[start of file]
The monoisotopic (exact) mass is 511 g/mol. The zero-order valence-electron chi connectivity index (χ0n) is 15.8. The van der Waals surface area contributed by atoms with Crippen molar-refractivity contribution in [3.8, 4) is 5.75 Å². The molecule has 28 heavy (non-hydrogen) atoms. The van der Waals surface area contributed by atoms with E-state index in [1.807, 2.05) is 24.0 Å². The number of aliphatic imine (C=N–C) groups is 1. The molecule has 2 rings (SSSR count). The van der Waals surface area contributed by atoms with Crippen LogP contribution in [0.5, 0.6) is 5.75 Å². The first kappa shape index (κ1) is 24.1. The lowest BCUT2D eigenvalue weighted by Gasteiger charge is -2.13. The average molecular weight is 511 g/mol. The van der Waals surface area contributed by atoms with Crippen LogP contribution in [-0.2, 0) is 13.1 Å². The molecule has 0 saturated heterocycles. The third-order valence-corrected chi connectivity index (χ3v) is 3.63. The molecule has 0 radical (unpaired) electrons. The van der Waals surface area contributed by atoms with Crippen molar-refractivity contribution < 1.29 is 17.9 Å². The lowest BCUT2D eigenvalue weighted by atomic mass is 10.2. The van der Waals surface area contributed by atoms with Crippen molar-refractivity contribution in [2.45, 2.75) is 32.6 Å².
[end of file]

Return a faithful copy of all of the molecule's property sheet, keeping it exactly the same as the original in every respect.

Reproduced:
The monoisotopic (exact) mass is 511 g/mol. The zero-order valence-electron chi connectivity index (χ0n) is 15.8. The van der Waals surface area contributed by atoms with Crippen molar-refractivity contribution in [3.8, 4) is 5.75 Å². The molecule has 28 heavy (non-hydrogen) atoms. The van der Waals surface area contributed by atoms with E-state index in [1.807, 2.05) is 24.0 Å². The number of aliphatic imine (C=N–C) groups is 1. The molecule has 2 rings (SSSR count). The van der Waals surface area contributed by atoms with Crippen LogP contribution in [0.5, 0.6) is 5.75 Å². The first kappa shape index (κ1) is 24.1. The lowest BCUT2D eigenvalue weighted by Gasteiger charge is -2.13. The average molecular weight is 511 g/mol. The van der Waals surface area contributed by atoms with Crippen LogP contribution in [-0.2, 0) is 13.1 Å². The molecule has 0 saturated heterocycles. The third-order valence-corrected chi connectivity index (χ3v) is 3.63. The molecule has 0 radical (unpaired) electrons. The van der Waals surface area contributed by atoms with Crippen molar-refractivity contribution < 1.29 is 17.9 Å². The lowest BCUT2D eigenvalue weighted by atomic mass is 10.2. The van der Waals surface area contributed by atoms with Crippen molar-refractivity contribution in [2.45, 2.75) is 32.6 Å².